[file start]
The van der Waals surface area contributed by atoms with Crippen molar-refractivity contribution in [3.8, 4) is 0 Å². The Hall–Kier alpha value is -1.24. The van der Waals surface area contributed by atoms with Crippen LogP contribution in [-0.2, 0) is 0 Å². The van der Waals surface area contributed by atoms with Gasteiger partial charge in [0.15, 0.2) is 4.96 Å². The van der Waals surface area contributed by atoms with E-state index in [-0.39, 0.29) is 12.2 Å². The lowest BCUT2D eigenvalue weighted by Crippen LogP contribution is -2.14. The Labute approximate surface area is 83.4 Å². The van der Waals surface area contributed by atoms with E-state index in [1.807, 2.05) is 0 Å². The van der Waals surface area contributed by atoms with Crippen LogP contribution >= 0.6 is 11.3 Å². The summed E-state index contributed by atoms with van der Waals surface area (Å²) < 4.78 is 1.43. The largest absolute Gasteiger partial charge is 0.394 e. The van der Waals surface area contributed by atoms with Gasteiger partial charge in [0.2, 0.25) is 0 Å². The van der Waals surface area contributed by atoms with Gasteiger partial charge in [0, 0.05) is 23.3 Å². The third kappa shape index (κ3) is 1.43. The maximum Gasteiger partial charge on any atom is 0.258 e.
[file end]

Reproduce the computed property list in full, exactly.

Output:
The van der Waals surface area contributed by atoms with Crippen molar-refractivity contribution in [3.8, 4) is 0 Å². The Hall–Kier alpha value is -1.24. The van der Waals surface area contributed by atoms with Crippen LogP contribution in [-0.2, 0) is 0 Å². The van der Waals surface area contributed by atoms with Gasteiger partial charge in [0.15, 0.2) is 4.96 Å². The van der Waals surface area contributed by atoms with E-state index in [-0.39, 0.29) is 12.2 Å². The lowest BCUT2D eigenvalue weighted by Crippen LogP contribution is -2.14. The Labute approximate surface area is 83.4 Å². The van der Waals surface area contributed by atoms with E-state index in [1.807, 2.05) is 0 Å². The van der Waals surface area contributed by atoms with Crippen LogP contribution >= 0.6 is 11.3 Å². The summed E-state index contributed by atoms with van der Waals surface area (Å²) < 4.78 is 1.43. The largest absolute Gasteiger partial charge is 0.394 e. The van der Waals surface area contributed by atoms with Gasteiger partial charge in [0.2, 0.25) is 0 Å². The van der Waals surface area contributed by atoms with Gasteiger partial charge in [0, 0.05) is 23.3 Å². The third kappa shape index (κ3) is 1.43. The maximum Gasteiger partial charge on any atom is 0.258 e.